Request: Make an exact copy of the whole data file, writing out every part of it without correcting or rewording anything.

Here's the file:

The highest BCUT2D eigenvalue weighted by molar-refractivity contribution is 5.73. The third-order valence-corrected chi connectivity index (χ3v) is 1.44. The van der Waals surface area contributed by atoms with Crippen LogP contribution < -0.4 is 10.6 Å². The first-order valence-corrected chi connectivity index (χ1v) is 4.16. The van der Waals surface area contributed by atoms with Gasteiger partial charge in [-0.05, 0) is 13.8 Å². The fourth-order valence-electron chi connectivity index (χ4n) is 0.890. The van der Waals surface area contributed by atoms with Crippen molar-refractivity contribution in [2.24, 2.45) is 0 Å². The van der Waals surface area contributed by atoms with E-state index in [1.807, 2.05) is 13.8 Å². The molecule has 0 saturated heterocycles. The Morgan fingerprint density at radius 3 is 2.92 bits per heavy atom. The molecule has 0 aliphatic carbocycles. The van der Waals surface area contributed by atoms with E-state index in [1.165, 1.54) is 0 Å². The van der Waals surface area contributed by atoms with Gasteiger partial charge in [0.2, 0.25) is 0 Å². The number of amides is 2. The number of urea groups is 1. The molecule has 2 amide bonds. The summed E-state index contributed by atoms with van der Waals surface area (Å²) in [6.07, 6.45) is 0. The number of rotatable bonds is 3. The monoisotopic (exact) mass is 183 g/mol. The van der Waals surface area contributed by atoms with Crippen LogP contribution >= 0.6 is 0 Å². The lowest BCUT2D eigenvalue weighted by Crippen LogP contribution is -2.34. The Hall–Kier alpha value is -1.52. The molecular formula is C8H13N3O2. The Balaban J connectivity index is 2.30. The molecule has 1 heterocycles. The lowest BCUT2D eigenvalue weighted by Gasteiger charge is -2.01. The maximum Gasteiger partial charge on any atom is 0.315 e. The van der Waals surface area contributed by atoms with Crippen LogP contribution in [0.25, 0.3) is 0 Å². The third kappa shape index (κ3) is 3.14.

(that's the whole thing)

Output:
The highest BCUT2D eigenvalue weighted by molar-refractivity contribution is 5.73. The third-order valence-corrected chi connectivity index (χ3v) is 1.44. The van der Waals surface area contributed by atoms with Crippen LogP contribution < -0.4 is 10.6 Å². The first-order valence-corrected chi connectivity index (χ1v) is 4.16. The van der Waals surface area contributed by atoms with Gasteiger partial charge in [-0.05, 0) is 13.8 Å². The fourth-order valence-electron chi connectivity index (χ4n) is 0.890. The van der Waals surface area contributed by atoms with Crippen molar-refractivity contribution in [2.24, 2.45) is 0 Å². The van der Waals surface area contributed by atoms with E-state index in [1.807, 2.05) is 13.8 Å². The molecule has 0 saturated heterocycles. The Morgan fingerprint density at radius 3 is 2.92 bits per heavy atom. The molecule has 0 aliphatic carbocycles. The van der Waals surface area contributed by atoms with E-state index in [1.165, 1.54) is 0 Å². The van der Waals surface area contributed by atoms with Gasteiger partial charge in [0.2, 0.25) is 0 Å². The number of amides is 2. The number of urea groups is 1. The molecule has 2 amide bonds. The summed E-state index contributed by atoms with van der Waals surface area (Å²) in [6.07, 6.45) is 0. The number of rotatable bonds is 3. The monoisotopic (exact) mass is 183 g/mol. The van der Waals surface area contributed by atoms with Crippen LogP contribution >= 0.6 is 0 Å². The lowest BCUT2D eigenvalue weighted by Crippen LogP contribution is -2.34. The Hall–Kier alpha value is -1.52. The molecular formula is C8H13N3O2. The Balaban J connectivity index is 2.30. The molecule has 1 heterocycles. The lowest BCUT2D eigenvalue weighted by Gasteiger charge is -2.01. The maximum Gasteiger partial charge on any atom is 0.315 e. The van der Waals surface area contributed by atoms with Crippen LogP contribution in [0.25, 0.3) is 0 Å². The third kappa shape index (κ3) is 3.14.